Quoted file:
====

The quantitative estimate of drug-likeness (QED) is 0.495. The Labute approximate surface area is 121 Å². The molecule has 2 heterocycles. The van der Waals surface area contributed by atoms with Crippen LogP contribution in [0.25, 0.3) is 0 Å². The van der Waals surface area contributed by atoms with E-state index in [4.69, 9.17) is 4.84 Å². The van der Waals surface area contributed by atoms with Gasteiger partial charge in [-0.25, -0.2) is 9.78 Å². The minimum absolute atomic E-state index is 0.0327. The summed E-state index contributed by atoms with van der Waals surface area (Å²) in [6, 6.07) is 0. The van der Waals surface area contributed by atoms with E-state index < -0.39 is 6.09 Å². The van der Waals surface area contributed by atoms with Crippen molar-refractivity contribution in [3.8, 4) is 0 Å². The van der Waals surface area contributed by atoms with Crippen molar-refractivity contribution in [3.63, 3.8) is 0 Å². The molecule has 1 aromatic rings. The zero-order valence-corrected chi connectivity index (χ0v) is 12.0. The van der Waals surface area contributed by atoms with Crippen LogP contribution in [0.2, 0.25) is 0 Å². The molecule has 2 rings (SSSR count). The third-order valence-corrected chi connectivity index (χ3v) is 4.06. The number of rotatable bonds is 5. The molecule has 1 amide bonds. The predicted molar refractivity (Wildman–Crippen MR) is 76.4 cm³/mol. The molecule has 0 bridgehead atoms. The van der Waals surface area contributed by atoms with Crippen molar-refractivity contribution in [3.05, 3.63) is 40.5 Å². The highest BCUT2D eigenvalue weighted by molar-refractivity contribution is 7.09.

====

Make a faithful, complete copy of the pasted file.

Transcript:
The quantitative estimate of drug-likeness (QED) is 0.495. The Labute approximate surface area is 121 Å². The molecule has 2 heterocycles. The van der Waals surface area contributed by atoms with Crippen LogP contribution in [0.25, 0.3) is 0 Å². The van der Waals surface area contributed by atoms with E-state index in [4.69, 9.17) is 4.84 Å². The van der Waals surface area contributed by atoms with Gasteiger partial charge in [-0.25, -0.2) is 9.78 Å². The minimum absolute atomic E-state index is 0.0327. The summed E-state index contributed by atoms with van der Waals surface area (Å²) in [6, 6.07) is 0. The van der Waals surface area contributed by atoms with E-state index < -0.39 is 6.09 Å². The van der Waals surface area contributed by atoms with Crippen molar-refractivity contribution in [3.8, 4) is 0 Å². The van der Waals surface area contributed by atoms with Crippen molar-refractivity contribution in [3.63, 3.8) is 0 Å². The molecule has 1 aromatic rings. The zero-order valence-corrected chi connectivity index (χ0v) is 12.0. The van der Waals surface area contributed by atoms with Crippen LogP contribution in [0.2, 0.25) is 0 Å². The molecule has 2 rings (SSSR count). The third-order valence-corrected chi connectivity index (χ3v) is 4.06. The number of rotatable bonds is 5. The molecule has 1 amide bonds. The predicted molar refractivity (Wildman–Crippen MR) is 76.4 cm³/mol. The molecule has 0 bridgehead atoms. The van der Waals surface area contributed by atoms with Crippen molar-refractivity contribution in [3.05, 3.63) is 40.5 Å². The highest BCUT2D eigenvalue weighted by molar-refractivity contribution is 7.09.